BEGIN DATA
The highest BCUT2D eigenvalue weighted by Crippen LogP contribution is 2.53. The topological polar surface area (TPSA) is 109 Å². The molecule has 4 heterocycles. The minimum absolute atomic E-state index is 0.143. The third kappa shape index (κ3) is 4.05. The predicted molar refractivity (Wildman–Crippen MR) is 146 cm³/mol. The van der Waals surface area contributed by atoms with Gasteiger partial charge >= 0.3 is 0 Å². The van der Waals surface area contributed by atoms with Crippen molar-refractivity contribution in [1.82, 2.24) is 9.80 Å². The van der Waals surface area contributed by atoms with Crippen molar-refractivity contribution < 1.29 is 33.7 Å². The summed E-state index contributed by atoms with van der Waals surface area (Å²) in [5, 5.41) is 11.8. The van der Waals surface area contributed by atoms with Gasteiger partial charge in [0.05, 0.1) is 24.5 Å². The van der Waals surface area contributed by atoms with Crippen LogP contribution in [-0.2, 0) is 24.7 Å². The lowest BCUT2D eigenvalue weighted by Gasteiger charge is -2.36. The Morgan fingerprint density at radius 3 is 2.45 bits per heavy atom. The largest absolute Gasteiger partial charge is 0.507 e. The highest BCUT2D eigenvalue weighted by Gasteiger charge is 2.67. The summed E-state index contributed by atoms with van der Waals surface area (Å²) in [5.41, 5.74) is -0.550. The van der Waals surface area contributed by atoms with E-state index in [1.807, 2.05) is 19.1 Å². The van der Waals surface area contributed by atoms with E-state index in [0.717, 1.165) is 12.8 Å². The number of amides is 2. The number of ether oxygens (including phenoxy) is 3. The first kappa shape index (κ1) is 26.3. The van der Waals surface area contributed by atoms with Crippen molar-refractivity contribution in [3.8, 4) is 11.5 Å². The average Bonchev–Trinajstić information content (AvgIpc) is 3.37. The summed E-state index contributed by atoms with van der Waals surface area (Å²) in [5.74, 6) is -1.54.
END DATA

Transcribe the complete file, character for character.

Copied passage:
The highest BCUT2D eigenvalue weighted by Crippen LogP contribution is 2.53. The topological polar surface area (TPSA) is 109 Å². The molecule has 4 heterocycles. The minimum absolute atomic E-state index is 0.143. The third kappa shape index (κ3) is 4.05. The predicted molar refractivity (Wildman–Crippen MR) is 146 cm³/mol. The van der Waals surface area contributed by atoms with Gasteiger partial charge >= 0.3 is 0 Å². The van der Waals surface area contributed by atoms with Crippen molar-refractivity contribution in [1.82, 2.24) is 9.80 Å². The van der Waals surface area contributed by atoms with Crippen molar-refractivity contribution < 1.29 is 33.7 Å². The summed E-state index contributed by atoms with van der Waals surface area (Å²) in [5, 5.41) is 11.8. The van der Waals surface area contributed by atoms with Gasteiger partial charge in [0.05, 0.1) is 24.5 Å². The van der Waals surface area contributed by atoms with Crippen LogP contribution in [-0.2, 0) is 24.7 Å². The lowest BCUT2D eigenvalue weighted by Gasteiger charge is -2.36. The Morgan fingerprint density at radius 3 is 2.45 bits per heavy atom. The largest absolute Gasteiger partial charge is 0.507 e. The highest BCUT2D eigenvalue weighted by Gasteiger charge is 2.67. The summed E-state index contributed by atoms with van der Waals surface area (Å²) in [5.41, 5.74) is -0.550. The van der Waals surface area contributed by atoms with E-state index in [1.807, 2.05) is 19.1 Å². The van der Waals surface area contributed by atoms with E-state index in [0.717, 1.165) is 12.8 Å². The number of amides is 2. The number of ether oxygens (including phenoxy) is 3. The first kappa shape index (κ1) is 26.3. The van der Waals surface area contributed by atoms with Crippen molar-refractivity contribution in [3.8, 4) is 11.5 Å². The average Bonchev–Trinajstić information content (AvgIpc) is 3.37. The summed E-state index contributed by atoms with van der Waals surface area (Å²) in [5.74, 6) is -1.54.